The national average price for on-highway diesel jumped 4 cents to $2.964 per gallon for the week ending Monday, Sept. 17, 2007.
Ultra-low sulfur diesel increased an average of 3.9 cents from $2.932 to $2.971 for the week, while remaining low-sulfur diesel supplies increased 4.3 cents from $2.891 to $2.934 per gallon, the Energy Information Administration reported.
The largest increase by region for ULSD occurred in the Central Atlantic region where the average price jumped 6.2 cents per gallon from $2.989 to $3.051.
ULSD prices in three other regions cleared the $3 mark.
The New England region reported an increase of 5.7 cents per gallon from $2.968 to $3.025.
In California – where ULSD makes up 100-percent of the on-highway supply – the average price increased 2.8 cents from $2.995 to $3.023 per gallon.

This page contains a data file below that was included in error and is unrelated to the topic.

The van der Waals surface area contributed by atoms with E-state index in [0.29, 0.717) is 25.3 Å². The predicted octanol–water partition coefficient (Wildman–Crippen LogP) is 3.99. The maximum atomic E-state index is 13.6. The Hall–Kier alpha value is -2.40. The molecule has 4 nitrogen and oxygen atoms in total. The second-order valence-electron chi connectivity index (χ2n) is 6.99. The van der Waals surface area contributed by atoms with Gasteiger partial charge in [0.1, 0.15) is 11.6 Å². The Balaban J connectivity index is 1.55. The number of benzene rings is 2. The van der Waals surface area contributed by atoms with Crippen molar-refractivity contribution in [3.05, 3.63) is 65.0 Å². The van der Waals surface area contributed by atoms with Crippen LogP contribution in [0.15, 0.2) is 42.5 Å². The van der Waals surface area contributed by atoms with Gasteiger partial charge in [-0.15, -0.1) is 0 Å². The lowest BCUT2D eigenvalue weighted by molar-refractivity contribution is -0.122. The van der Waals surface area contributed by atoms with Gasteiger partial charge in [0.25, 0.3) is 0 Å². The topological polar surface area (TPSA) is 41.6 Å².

The West Coast region showed an average increase of 2 cents from $2.986 to $3.006 for ULSD.
Each of the remaining five regions averaged above $2.90 per gallon for the ultra-low fuel, the EIA reported.
The cheapest average price for ULSD was $2.904 in the Gulf Coast region, which included a 3.8-cent increase from the previous week.
The Lower Atlantic region had an average ULSD price of $2.924, up 4.7 cents from $2.877.
The East Coast region averaged $2.973 per gallon, up 5.2 cents from $2.921.
ULSD in the Rocky Mountain region averaged $2.976, up 1.5 cents – the smallest increase for the week – from $2.961 per gallon.
Ultra-low fuel in the Midwest region averaged a 3.9-cent increase from $2.957 per gallon to $2.996.
Crude oil prices leveled off on Monday, averaging about $78 per barrel following a surge to near $80 per barrel last week, according to Reuters.
– By David Tanner, staff writer